If you haven't used water-soluble stabilizer before then you're in for a real treat! When placed in water, the fabric dissolves and disappears. It is often used in conjunction with other non-soluble fabrics, but when used alone it leaves only your embroidery stitching behind. Once you have mastered your magic fabric, the possibilities are endless!
Create something beautiful this season when you learn how to water-soluble stabilizer!
Photos via leighlalovesyou
For this particular project, we are going to create a hanging snowflake decoration for the Christmas tree using free-motion machine embroidery. If you have never tried it, give it a go on regular fabric first so you get a better understanding.
You can learn all about how to create free-machine embroidery in our blog post Drawing with your Sewing Machine: How To Free-Motion Embroider .
- Foot – darning foot
- Tension – 0-1
- Stitch length – 0
- Stitch width – 0
- Feed dogs – out of action
Set up your machine with the above settings and place your soluble fabric in the hoop, remembering to ensure the fabric lays flat against the throat plate. I chose to double up so that there were two layers of the fabric in order to create a sturdier fabric that would be less likely to tear.
Trace your chosen image onto your fabric. You can use a standard pencil or felt pen for this. If using pen, try to use a color similar to that of your thread, as it may show or bleed through during the washing stage.
Begin by outlining your decoration in your chosen thread color. Don't worry if you don't hit your pencil lines exactly. I chose white thread and kept the bobbin thread the same. However, you could experiment with a contrasting bobbin too!
Next, zigzag between your lines, crossing over to create a "web." This helps make your stitches sturdier and gives them a base to grip onto. Ensure your stitches adjoin the outlined edges.
Now you have your base, you can begin building layers of stitch to form your decoration. Vary your direction regularly — if the stitches all go in one direction, they are more likely to fall apart once the fabric has been washed away. At this stage, you can not overstitch or be too frivolous with your stitch pattern.
Holding your work up to light, such as your window, will give you an idea of any areas that may require extra sewing. An example I identified is circled above.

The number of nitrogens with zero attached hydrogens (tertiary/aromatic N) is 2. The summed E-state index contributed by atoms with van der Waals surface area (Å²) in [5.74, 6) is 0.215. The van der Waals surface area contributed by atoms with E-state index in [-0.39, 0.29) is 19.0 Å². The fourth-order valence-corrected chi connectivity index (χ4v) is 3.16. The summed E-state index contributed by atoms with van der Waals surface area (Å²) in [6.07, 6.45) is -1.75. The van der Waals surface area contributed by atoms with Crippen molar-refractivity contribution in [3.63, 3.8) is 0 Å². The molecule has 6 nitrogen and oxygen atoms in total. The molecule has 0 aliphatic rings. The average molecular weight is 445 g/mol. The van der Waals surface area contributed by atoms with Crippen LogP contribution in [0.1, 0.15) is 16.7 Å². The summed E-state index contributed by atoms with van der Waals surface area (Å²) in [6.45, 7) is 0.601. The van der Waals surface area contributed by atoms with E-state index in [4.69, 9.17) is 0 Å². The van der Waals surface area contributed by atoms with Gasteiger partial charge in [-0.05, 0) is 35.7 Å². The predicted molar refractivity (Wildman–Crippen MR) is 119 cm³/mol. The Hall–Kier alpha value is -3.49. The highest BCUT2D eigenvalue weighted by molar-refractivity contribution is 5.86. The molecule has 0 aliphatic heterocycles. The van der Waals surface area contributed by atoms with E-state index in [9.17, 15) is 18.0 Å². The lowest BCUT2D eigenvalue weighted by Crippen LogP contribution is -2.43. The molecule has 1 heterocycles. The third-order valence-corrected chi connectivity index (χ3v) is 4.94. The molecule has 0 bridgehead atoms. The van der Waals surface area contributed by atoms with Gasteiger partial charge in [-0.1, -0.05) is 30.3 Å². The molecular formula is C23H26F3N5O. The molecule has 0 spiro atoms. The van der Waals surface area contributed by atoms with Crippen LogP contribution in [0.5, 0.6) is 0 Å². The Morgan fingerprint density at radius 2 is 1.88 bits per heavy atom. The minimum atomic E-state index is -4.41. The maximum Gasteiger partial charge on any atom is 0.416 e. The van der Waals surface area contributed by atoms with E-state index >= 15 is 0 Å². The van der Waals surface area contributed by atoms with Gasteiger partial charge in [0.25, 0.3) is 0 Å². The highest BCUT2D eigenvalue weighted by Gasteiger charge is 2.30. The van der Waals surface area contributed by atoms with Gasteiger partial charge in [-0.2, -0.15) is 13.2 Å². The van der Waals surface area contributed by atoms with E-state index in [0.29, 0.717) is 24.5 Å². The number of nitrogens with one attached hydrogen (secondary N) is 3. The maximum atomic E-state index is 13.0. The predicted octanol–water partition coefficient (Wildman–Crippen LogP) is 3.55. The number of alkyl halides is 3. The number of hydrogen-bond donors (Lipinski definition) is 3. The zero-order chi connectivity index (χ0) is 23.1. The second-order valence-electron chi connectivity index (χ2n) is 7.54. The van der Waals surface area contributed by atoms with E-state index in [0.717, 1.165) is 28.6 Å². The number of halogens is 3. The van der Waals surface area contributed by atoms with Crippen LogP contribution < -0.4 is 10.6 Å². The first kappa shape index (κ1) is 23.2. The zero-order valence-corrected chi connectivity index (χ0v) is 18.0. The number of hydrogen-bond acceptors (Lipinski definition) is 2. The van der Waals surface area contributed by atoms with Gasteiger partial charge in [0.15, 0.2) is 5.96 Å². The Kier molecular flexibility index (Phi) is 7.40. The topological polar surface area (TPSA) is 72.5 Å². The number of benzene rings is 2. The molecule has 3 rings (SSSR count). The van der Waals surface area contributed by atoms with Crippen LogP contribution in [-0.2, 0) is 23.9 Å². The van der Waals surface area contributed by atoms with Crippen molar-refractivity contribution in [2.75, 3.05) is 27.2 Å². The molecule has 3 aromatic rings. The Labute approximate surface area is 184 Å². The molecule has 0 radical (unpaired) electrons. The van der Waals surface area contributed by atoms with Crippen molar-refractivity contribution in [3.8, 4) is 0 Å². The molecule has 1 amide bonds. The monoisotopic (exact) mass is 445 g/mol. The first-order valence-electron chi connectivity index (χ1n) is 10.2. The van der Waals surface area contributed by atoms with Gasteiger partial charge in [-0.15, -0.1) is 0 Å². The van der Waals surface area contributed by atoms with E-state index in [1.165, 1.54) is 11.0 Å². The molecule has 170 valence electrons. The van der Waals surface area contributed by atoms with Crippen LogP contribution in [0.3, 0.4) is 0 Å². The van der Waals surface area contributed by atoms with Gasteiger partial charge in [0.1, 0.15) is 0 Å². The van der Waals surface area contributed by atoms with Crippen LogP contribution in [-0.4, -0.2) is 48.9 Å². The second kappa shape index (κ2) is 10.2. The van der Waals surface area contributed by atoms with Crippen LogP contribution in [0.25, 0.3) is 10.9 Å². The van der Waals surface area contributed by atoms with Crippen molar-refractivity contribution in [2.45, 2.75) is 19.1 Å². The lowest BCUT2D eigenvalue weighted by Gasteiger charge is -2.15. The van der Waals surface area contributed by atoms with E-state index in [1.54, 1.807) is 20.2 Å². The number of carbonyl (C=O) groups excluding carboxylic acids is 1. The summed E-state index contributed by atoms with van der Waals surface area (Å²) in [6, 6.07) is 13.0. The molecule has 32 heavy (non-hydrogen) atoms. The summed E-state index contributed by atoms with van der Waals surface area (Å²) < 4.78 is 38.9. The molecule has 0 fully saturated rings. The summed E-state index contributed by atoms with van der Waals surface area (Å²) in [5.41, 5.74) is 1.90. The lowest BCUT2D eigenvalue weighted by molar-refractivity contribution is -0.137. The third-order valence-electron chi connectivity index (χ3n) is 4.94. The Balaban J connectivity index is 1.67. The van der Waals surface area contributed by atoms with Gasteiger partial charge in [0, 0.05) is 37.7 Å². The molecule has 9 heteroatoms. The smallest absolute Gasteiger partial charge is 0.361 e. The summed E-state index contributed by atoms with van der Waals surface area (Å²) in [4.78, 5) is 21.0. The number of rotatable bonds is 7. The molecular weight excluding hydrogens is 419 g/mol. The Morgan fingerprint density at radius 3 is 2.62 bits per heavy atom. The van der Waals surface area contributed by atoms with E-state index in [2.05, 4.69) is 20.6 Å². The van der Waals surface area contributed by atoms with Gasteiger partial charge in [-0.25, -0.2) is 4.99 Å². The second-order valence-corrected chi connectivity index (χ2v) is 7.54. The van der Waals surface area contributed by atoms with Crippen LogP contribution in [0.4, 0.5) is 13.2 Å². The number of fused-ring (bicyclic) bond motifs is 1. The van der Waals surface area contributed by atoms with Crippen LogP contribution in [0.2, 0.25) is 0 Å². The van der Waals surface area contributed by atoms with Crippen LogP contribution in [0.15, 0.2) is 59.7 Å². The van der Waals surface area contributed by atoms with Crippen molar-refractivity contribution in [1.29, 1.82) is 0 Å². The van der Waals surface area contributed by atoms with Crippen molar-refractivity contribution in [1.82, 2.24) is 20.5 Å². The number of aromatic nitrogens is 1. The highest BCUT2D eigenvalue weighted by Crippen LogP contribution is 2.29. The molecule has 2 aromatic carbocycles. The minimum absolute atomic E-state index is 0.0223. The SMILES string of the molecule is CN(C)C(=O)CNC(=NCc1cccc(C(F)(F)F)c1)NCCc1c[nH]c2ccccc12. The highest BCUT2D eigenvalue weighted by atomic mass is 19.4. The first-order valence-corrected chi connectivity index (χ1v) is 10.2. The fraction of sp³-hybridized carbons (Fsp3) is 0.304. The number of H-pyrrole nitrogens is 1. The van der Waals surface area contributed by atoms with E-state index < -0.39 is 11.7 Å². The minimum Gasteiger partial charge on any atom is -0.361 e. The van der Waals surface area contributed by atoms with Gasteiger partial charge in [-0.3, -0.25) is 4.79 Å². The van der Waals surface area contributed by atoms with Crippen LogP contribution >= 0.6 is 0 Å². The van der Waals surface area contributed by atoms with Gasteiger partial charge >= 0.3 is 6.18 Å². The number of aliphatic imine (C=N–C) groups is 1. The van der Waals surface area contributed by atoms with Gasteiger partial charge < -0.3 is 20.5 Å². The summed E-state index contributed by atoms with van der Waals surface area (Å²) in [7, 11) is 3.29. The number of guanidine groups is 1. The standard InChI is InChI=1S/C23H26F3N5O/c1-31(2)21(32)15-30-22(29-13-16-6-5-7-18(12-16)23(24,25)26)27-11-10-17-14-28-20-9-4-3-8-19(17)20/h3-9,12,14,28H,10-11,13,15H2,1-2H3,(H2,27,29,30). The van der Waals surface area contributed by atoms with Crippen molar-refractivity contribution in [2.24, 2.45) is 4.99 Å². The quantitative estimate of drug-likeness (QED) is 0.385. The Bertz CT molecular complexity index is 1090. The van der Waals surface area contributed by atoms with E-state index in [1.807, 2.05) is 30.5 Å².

Once you're happy with your base, you can start to decorate with other threads. I chose a rainbow metallic thread and continued the zigzag stitch pattern to give a shard effect within the snowflake. I kept the bobbin thread the same white cotton I used for the base.
To finish the sewing, I selected a blue metallic thread and stitched a free hand zigzag around each edge. This helps to secure the edges further, as these are the areas most likely to unravel. You could also do this with the same thread you used for your base if you do not wish to have a contrasting boarder.
Once you are happy with your shape and stitching, remove the hoop. Trim roughly around your design before gently washing away your fabric by hand. This does not require any detergent but you may need to use hot or cold water, depending on the type of stabilizer you buy. Instructions for washing should be included with your fabric, so be sure to double check these at this stage.
Lie your embroidered decoration flat to dry. Alternatively, to create a curved shape, place it on a bowl or mug. Once dry, it should hold its shape. You can complete it by attaching a ribbon by hand or machine for hanging!
- Stitches — You don't have to use straight stitches. Experiment with zig zag stitches too!
- Keep on sewing — When it comes to soluble fabric, you can never over stitch. Building up thicker stitches creates a sturdier form once the fabric has disappeared.
- Wash with care — When washing be gentle and don't be afraid to let some of the soluble fabric residue remain. It will act like a glue and help seal in your stitches.
- Never give up! — Soluble stabilizer can be a tricky fabric to handle, don't be disheartened if it doesn't work out first time. Keep at it and you'll soon learn how to use the fabric to its best.
- Lacework — Once you've mastered it, you can create beautiful lace works or darn fabrics with embroidery patching!